Physiotherapy for early Parkinson’s disease – Is it really necessary?

Parkinson’s is a progressive neurological condition. People with Parkinson’s don’t have enough of a chemical called dopamine because some nerve cells in their brain have died.

Without dopamine people can find that their movements become slower. There is currently no cure for Parkinson’s but we know that medication helps as does Deep Brain Stimulation, BUT EXERCISE IS THE ONLY PROMISE FOR SLOWING PARKINSON’S DOWN CURRENTLY. 


I recently went on a Parkinson’s Disease Warrior course which is an Australian founded programme that focuses on teaching physiotherapists the main problems that occur in mild Parkinson’s and what exercises can help to slow down the progression from the start. The course was focused on providing physiotherapy for individuals who do not necessarily have problems with their balance or who have had falls, but for people who might have one sided limbs affected or even both sides.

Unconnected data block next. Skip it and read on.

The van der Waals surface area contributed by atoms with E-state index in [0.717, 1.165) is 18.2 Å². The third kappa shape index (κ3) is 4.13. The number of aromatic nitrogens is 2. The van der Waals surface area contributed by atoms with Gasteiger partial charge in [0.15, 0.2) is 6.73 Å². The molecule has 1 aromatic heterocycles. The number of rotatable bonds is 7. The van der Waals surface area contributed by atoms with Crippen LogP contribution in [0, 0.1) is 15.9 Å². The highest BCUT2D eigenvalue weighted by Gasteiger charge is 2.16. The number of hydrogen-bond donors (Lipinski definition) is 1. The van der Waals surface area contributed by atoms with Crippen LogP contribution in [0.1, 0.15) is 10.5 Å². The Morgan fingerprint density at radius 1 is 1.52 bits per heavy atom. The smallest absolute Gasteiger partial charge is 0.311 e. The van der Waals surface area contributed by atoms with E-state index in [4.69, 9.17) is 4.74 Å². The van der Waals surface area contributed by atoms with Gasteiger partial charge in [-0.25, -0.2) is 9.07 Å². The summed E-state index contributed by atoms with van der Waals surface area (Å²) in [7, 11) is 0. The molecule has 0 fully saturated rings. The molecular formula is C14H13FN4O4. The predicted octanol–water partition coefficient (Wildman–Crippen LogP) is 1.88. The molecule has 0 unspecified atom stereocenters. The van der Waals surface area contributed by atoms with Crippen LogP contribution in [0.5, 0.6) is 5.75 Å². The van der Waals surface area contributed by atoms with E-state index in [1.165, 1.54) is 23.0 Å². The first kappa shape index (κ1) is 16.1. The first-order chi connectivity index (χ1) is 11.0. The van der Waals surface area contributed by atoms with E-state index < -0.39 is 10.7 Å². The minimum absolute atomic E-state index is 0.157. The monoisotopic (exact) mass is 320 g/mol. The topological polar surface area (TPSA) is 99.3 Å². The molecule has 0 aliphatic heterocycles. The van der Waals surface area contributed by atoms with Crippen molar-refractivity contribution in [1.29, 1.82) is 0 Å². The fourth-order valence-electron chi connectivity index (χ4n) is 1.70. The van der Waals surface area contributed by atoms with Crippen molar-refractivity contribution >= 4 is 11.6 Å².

As our brain is able to rewire pathways and protect itself through the process of neuroplasticity and neuroprotection, individuals with early Parkinson’s are advised to carry out neuro-active exercises. This is exercise that is challenging physically and psychologically and is meaningful to one’s environment and life. REGULAR EXERCISE WILL NOT DO THE JOB! These exercises can help improve the primary motor impairments of Parkinson’s, which includes: hypokinesia (small movements), bradykinesia (slow movements), tremors and rigidity or stiffness.

For more information about how we can help you at London Home Physio, please contact us on 0207 096 0684 or email